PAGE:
Most organ donors seem to be ignorant of the term ‘brain death’ and what really takes place in the operating theatre. “When they read the phrase ‘after my death’ many imagine a pulseless corpse and might be horrified to learn that it really means and thatMoreover, no one is informed that the rationale for equating “brain death” with death remains controversial and that empirical evidence has been accumulating that casts serious doubt on the mainstream rationale. Thus, information highly relevant for the potential donor’s moral decisionmaking is systematically withheld.” With these words we are introduced to the problem by the distinguished Professor of Child Neurology at UCLA (University of California, Los Angeles), Dr Alan Shewmon. Indeed, both the concept of brain death and the application of ‘brain death’ diagnostic criteria have brought about a lot of opposition within the medical community. Eminent doctors in Greece (K. Karakatsanis 2001, E. Panagopoulos 1998, M. Vrettos, 1999, I. Kountouras 1999, K. Christodoulidis 1995, N. Balamoutsos 1999, N. Konstantinides 1999, M. Giala 1999, A. Avramidis 1995, P. Kougias 1999, A. Goulianos 1999 and others) and abroad (R.D. Truog 1992, D.A. Shewmon 1997, R.M. Taylor 1997 and others) raise strong medical objections or even suggest abandoning the very concept of “brain death”.According to Dr Robert D. Truog, Professor of Child Anaesthesiology at Harvard University and director of ICU at Children’s Hospital, Harvard Medical School, Boston “ ‘brain death’ remains incoherent in theory and confused in practice. Moreover, the only purpose served by the concept is to facilitate the procurement of transplantation organs.”Interestingly, in the state of New Jersey, USA, the law forbids the doctor to pronounce dead every patient who is opposed to the concept of ‘brain death’.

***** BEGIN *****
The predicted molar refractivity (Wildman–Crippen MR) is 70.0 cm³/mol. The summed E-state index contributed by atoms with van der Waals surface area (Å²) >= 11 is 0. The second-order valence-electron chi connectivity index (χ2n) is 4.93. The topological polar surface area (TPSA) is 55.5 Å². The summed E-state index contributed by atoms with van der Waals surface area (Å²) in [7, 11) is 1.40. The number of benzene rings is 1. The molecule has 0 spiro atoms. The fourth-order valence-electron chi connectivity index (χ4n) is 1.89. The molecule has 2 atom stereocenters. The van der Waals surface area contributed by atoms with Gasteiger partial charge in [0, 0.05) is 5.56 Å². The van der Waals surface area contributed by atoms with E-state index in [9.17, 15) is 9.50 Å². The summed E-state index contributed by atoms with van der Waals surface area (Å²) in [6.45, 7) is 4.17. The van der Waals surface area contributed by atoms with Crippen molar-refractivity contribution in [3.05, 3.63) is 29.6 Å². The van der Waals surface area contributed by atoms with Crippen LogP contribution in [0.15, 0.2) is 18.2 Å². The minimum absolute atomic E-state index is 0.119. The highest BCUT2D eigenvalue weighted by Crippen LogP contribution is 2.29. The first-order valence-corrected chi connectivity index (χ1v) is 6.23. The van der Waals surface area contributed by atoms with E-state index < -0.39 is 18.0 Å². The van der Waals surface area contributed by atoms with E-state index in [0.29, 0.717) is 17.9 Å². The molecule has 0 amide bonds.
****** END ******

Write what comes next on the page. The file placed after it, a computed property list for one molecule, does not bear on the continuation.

2. Serious objections have been expressed about the substantiation of the term ‘necrosis of the brainstem because this term “is pathologoanatomical and can be substantiated only after the posthumous removal of the patient’s brain and its examination by a special pathologist”.  As a result, experts in Greece and abroad support that “brain death has never acquired a precise clinical or pathological basis and its diagnostic criteria are, therefore, arbitrary.” 
3. Some patients who met the clinical criteria for brain death survived much longer than the anticipated survival period, which is usually less than 2 weeks.  Specifically, Truog (1992), Shewmon (1998) and Karakatsanis (2001) mention cases of ‘brain dead’ patients who survived from 36 days up to 6 months and also a few cases of ‘brain dead’ patients who survived from 6 months up to 17 years after the diagnosis of ‘brain death’. In other words, ‘brain death’ does not lead to imminent cardiac arrest.  Or simply put, we should not confuse the prognosis of ‘dying’ with the diagnosis of death.